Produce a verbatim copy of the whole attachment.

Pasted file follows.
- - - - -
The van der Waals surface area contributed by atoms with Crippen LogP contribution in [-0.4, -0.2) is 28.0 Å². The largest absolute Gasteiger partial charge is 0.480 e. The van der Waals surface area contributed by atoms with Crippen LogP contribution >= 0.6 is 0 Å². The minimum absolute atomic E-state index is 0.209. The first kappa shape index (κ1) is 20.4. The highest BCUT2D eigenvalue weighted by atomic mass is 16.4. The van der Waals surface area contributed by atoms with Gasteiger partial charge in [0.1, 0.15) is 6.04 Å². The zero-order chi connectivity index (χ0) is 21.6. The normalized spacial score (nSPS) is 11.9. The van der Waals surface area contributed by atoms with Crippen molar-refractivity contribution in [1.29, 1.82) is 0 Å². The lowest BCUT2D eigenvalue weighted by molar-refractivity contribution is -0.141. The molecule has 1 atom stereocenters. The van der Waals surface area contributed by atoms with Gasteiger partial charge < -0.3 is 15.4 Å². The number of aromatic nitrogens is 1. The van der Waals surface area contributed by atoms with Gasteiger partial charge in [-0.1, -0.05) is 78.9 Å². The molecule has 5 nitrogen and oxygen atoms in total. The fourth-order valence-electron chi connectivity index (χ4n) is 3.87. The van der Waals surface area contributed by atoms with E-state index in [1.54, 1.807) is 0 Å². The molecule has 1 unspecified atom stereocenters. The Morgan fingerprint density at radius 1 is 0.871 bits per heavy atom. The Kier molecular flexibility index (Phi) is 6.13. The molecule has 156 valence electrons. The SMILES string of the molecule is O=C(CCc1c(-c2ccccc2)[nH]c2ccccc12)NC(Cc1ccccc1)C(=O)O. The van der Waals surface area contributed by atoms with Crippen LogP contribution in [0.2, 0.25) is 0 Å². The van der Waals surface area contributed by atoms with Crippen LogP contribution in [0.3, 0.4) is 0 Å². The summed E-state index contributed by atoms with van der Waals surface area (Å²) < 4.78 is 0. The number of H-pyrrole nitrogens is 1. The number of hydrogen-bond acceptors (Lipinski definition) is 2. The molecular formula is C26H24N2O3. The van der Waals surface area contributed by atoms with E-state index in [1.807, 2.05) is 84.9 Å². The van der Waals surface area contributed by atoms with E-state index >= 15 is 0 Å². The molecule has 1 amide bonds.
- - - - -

The van der Waals surface area contributed by atoms with Crippen LogP contribution in [-0.4, -0.2) is 28.0 Å². The largest absolute Gasteiger partial charge is 0.480 e. The van der Waals surface area contributed by atoms with Crippen LogP contribution >= 0.6 is 0 Å². The minimum absolute atomic E-state index is 0.209. The first kappa shape index (κ1) is 20.4. The highest BCUT2D eigenvalue weighted by atomic mass is 16.4. The van der Waals surface area contributed by atoms with Gasteiger partial charge in [0.1, 0.15) is 6.04 Å². The zero-order chi connectivity index (χ0) is 21.6. The normalized spacial score (nSPS) is 11.9. The van der Waals surface area contributed by atoms with Crippen molar-refractivity contribution in [1.29, 1.82) is 0 Å². The lowest BCUT2D eigenvalue weighted by molar-refractivity contribution is -0.141. The molecule has 1 atom stereocenters. The van der Waals surface area contributed by atoms with Gasteiger partial charge < -0.3 is 15.4 Å². The number of aromatic nitrogens is 1. The van der Waals surface area contributed by atoms with Gasteiger partial charge in [-0.1, -0.05) is 78.9 Å². The molecule has 5 nitrogen and oxygen atoms in total. The fourth-order valence-electron chi connectivity index (χ4n) is 3.87. The van der Waals surface area contributed by atoms with E-state index in [1.54, 1.807) is 0 Å². The molecule has 1 unspecified atom stereocenters. The Morgan fingerprint density at radius 1 is 0.871 bits per heavy atom. The Kier molecular flexibility index (Phi) is 6.13. The molecule has 156 valence electrons. The SMILES string of the molecule is O=C(CCc1c(-c2ccccc2)[nH]c2ccccc12)NC(Cc1ccccc1)C(=O)O. The van der Waals surface area contributed by atoms with Crippen LogP contribution in [0.2, 0.25) is 0 Å². The van der Waals surface area contributed by atoms with Crippen LogP contribution in [0.3, 0.4) is 0 Å². The summed E-state index contributed by atoms with van der Waals surface area (Å²) < 4.78 is 0. The number of H-pyrrole nitrogens is 1. The number of hydrogen-bond acceptors (Lipinski definition) is 2. The molecular formula is C26H24N2O3. The van der Waals surface area contributed by atoms with E-state index in [1.807, 2.05) is 84.9 Å². The van der Waals surface area contributed by atoms with E-state index >= 15 is 0 Å². The molecule has 1 amide bonds.